of dogs. There is cruelty to donkeys, stray dogs need sterilization,
pet shops are substandard, and animals from pigs to crocodiles
continue to be abandoned on invaded farms.
The National SPCA no longer has the resources or the
personnel to respond to all of the animal welfare issues that are
occurring on a daily basis country wide.
Merryl has decided that she would like to resume her work in
Zimbabwe. We welcome this decision and would like to ensure that she
has the opportunity.
Merryl has indicated to us that she would like to start a
private welfare organization that runs parallel with and complements
the work done by the National SPCA. We have large premises near
Harare that we can utilize for this purpose, but some of the
buildings have been burnt by squatters and are in a state of
disrepair. However, the property has great potential for developing
into an animal welfare center. We envisage creating a center which
is ultimately self-sustaining and can generate its own funds, with
an educational facility for school children.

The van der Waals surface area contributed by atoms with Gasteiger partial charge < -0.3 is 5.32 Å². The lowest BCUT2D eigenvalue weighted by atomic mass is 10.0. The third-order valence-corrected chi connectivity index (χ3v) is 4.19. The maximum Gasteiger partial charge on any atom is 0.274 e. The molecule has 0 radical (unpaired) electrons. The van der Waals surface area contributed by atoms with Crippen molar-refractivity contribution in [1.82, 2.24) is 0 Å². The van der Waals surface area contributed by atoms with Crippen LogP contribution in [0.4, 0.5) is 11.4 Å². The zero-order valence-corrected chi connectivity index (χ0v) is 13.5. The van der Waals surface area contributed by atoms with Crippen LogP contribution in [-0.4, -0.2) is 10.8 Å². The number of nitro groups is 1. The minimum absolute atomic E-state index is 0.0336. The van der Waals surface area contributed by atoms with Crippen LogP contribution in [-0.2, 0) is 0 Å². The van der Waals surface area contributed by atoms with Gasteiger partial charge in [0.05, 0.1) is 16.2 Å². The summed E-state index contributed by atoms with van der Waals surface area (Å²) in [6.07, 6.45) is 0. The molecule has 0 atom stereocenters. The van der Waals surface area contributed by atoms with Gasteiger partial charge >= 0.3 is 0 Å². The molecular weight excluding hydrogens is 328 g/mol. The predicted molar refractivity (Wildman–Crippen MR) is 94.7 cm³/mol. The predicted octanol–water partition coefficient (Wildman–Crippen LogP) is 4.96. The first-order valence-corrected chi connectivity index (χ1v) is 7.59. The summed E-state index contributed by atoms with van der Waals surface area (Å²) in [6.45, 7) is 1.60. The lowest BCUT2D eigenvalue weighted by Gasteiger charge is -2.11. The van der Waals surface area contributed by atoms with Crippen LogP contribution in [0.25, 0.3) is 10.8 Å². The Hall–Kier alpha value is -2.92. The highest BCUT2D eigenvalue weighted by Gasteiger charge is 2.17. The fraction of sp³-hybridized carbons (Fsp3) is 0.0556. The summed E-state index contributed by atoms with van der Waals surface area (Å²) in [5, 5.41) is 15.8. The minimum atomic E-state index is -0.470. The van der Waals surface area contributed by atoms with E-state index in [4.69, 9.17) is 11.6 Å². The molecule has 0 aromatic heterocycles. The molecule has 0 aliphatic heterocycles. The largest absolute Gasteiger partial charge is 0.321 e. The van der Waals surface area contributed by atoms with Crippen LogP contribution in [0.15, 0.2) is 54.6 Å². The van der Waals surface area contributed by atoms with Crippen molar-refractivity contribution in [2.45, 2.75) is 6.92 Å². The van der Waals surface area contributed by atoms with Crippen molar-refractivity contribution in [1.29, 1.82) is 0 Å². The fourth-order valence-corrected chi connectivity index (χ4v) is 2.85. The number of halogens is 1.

I feel that if we get the message out far and wide that
there are dedicated and wonderful people fighting to relieve the
suffering of the animals of this country, someone, somewhere may
help us with initial funding.
–Helene Donohoe, DVM
Time to ban horse-tripping and steer-tailing
Charreadas, the Mexican-style rodeos, are fast spreading
across the United States.
Though I’m a big fan of cultural diversity, legislation is
needed to ban charreada’s more abusive events, including horse
tripping, called manganas and piales, and steer- tailing, called
colas. Video of these abuses may be seen at <www.SHARKonline.org>.
Nine states have already outlawed horse tripping. California
was first, in 1994, followed by New Mexico, Texas, Oklahoma,
Maine, Florida, Illinois, Nebraska, and Arizona, whose ban was
passed in 2009. Nebraska in 2008 also banned steer-tailing, the